Accurate and thorough data collection is only beneficial if you put it into action and obtain valuable insights from it. To guide your risk identification process and make the most of your data, use a SWOT analysis.

SWOT analysis is a method of evaluating the strengths, weaknesses, opportunities, and threats associated with an initiative. While this method is typically used to plan for specific projects, its components can also be used to identify potential risks in the following ways:

  • Strengths: Note any areas of over-reliance, whether that is a funding source or a tool in your technology stack. For example, HealthyCare Clinic may rely on a robust EHR system but lack the staff training to ensure new employees are familiar with the solution.
  • Weaknesses: Identify areas that could be improved, such as the need for better accounting practices or more streamlined solutions, for a direct impact on your operations. For example, if HealthyCare Clinic’s data platform is outdated or not interoperable, it may lead to decreased quality of care.
  • Opportunities: Look ahead to opportunities for risk avoidance. For example, identifying high-risk patients early enough enables HealthyCare Clinic to provide proactive treatment recommendations and educational materials to help patients self-manage if possible.
  • Threats: Spot the immediate risks that need to be monitored and managed. This could refer to a wide range of challenges, such as cybersecurity, fraud, or compliance risks.

When conducting a SWOT analysis, remember to consider both internal and external factors affecting your organization’s goals. Additionally, check for any interconnected risks, or challenges that can compound each other. A holistic approach to risk identification can ensure nothing slips through the cracks.

4. Prioritize Risks Based on Likelihood and Impact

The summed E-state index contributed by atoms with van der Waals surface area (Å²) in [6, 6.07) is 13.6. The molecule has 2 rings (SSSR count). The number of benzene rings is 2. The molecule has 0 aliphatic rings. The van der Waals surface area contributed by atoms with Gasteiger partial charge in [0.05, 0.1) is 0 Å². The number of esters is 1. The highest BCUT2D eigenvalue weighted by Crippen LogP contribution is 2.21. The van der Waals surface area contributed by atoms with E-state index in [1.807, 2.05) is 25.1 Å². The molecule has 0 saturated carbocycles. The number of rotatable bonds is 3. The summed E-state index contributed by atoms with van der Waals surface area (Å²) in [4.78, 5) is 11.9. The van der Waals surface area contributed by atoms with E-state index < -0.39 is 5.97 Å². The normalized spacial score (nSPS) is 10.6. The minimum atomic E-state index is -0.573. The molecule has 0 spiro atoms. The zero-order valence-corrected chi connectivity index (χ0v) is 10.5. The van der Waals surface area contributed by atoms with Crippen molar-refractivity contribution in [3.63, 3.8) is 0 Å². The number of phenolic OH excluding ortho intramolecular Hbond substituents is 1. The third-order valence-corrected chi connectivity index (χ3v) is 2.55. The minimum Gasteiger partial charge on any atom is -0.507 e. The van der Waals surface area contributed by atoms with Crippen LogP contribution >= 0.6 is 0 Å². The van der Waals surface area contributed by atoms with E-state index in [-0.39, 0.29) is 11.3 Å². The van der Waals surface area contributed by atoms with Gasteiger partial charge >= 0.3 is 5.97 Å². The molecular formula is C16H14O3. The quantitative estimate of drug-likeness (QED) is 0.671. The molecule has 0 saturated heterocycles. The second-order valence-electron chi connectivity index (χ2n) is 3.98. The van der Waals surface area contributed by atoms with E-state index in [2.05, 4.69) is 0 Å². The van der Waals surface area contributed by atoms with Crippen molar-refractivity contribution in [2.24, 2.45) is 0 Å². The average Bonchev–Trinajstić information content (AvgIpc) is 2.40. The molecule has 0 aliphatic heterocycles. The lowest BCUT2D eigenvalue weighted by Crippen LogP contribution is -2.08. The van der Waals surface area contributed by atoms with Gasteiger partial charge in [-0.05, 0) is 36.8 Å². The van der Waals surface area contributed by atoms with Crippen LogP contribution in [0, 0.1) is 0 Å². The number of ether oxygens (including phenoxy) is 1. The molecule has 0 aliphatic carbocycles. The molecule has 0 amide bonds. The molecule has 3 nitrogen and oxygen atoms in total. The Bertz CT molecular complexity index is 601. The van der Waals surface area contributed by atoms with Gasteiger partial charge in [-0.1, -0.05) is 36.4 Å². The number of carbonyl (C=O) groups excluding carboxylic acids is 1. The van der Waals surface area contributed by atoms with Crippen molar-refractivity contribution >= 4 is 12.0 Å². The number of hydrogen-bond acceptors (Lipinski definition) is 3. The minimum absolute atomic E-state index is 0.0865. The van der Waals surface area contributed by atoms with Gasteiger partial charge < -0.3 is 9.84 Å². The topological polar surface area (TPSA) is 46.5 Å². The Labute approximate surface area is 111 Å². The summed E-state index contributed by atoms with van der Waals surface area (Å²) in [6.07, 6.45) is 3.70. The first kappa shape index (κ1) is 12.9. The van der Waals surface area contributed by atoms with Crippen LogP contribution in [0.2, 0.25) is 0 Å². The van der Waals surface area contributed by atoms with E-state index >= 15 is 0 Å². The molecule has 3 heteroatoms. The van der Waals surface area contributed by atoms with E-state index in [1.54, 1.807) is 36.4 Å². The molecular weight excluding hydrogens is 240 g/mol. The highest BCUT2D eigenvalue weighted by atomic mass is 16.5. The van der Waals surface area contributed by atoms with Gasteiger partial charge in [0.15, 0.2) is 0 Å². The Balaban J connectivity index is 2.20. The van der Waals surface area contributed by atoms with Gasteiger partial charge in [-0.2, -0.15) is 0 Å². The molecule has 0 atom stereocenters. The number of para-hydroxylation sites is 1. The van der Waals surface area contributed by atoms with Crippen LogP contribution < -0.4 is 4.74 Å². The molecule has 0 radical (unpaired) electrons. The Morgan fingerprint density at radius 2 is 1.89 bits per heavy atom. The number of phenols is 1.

Some risks are more likely to occur than others, and some have greater consequences than others. Your risk management plan will largely depend on your prioritization of the risks facing your organization.

After you’ve identified potential risks, rank them in order of importance using the following strategies:

  • Risk scoring: Assign a numerical value to each risk according to its likelihood of happening and its potential impacts. For example, HealthyCare Clinic might measure patient risk by equating each individual’s health status to a number, or risk score. A patient with a higher risk score may be more likely to contract a severe disease, whereas a lower risk score might indicate the patient is likely to remain healthy.
  • Risk matrices: Plot risks on a grid, with one axis representing the probability of the risk occurring and the other representing the severity of its impact. The graph will highlight the risks that are most likely to happen and would have the most severe consequences.
  • Scenario analysis: List potential risk scenarios and develop detailed narratives for each to examine their potential outcomes. This way, your organization can predict the likely outcomes of specific risks based on their unique circumstances and impact. Additionally, this can help you gauge how certain risks could evolve over time.

Continually monitor each risk’s significance to ensure your mitigation strategies are effective in reducing risk over time. Tracking key risk indicators and assessing your risk management plan through regular audits can give you the insight needed to adjust your plan over time. Additionally, as new risks crop up, your organization will have a standardized plan for identifying challenges and preventing them before they even occur.

As you cement your risk management plan, keep your team in the loop with regular training. Your approach should be consistent across teams and departments, so extra guidance in implementing the plan can help ensure everyone is on the same page. That way, no matter what challenges arise, your team will be equipped to handle them with confidence!